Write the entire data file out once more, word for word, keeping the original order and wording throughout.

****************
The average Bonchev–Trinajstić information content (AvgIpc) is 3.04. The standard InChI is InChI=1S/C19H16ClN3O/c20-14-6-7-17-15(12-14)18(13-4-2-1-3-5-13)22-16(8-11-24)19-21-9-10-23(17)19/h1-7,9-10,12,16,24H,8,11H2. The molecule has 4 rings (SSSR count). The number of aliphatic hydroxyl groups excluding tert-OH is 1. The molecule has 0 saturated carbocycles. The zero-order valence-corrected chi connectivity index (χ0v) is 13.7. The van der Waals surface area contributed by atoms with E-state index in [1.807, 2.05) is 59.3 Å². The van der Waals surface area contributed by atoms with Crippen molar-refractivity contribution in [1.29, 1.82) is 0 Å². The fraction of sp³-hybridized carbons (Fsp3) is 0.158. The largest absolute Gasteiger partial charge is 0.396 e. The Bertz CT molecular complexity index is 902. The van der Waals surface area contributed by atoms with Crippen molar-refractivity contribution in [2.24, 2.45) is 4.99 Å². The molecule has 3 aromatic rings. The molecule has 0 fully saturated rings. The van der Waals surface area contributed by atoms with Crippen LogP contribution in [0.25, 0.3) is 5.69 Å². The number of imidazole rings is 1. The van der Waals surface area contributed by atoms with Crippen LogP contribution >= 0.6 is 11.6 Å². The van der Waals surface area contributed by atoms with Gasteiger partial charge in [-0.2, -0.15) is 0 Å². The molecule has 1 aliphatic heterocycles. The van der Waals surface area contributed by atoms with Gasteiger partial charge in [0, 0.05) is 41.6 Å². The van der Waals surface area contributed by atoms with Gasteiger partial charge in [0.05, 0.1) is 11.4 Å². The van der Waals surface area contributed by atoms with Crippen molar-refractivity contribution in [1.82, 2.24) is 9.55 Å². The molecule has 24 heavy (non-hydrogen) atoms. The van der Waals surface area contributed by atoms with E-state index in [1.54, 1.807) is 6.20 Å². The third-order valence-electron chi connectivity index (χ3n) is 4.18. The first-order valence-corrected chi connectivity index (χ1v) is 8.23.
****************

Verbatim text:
The average Bonchev–Trinajstić information content (AvgIpc) is 3.04. The standard InChI is InChI=1S/C19H16ClN3O/c20-14-6-7-17-15(12-14)18(13-4-2-1-3-5-13)22-16(8-11-24)19-21-9-10-23(17)19/h1-7,9-10,12,16,24H,8,11H2. The molecule has 4 rings (SSSR count). The number of aliphatic hydroxyl groups excluding tert-OH is 1. The molecule has 0 saturated carbocycles. The zero-order valence-corrected chi connectivity index (χ0v) is 13.7. The van der Waals surface area contributed by atoms with E-state index in [1.807, 2.05) is 59.3 Å². The van der Waals surface area contributed by atoms with Crippen molar-refractivity contribution in [1.29, 1.82) is 0 Å². The fraction of sp³-hybridized carbons (Fsp3) is 0.158. The largest absolute Gasteiger partial charge is 0.396 e. The Bertz CT molecular complexity index is 902. The van der Waals surface area contributed by atoms with Crippen molar-refractivity contribution in [2.24, 2.45) is 4.99 Å². The molecule has 3 aromatic rings. The molecule has 0 fully saturated rings. The van der Waals surface area contributed by atoms with Crippen LogP contribution in [0.25, 0.3) is 5.69 Å². The number of imidazole rings is 1. The van der Waals surface area contributed by atoms with Crippen LogP contribution >= 0.6 is 11.6 Å². The van der Waals surface area contributed by atoms with Gasteiger partial charge in [-0.2, -0.15) is 0 Å². The molecule has 1 aliphatic heterocycles. The van der Waals surface area contributed by atoms with Gasteiger partial charge in [0, 0.05) is 41.6 Å². The van der Waals surface area contributed by atoms with Gasteiger partial charge in [0.05, 0.1) is 11.4 Å². The van der Waals surface area contributed by atoms with Crippen molar-refractivity contribution in [1.82, 2.24) is 9.55 Å². The molecule has 24 heavy (non-hydrogen) atoms. The van der Waals surface area contributed by atoms with E-state index in [1.54, 1.807) is 6.20 Å². The third-order valence-electron chi connectivity index (χ3n) is 4.18. The first-order valence-corrected chi connectivity index (χ1v) is 8.23.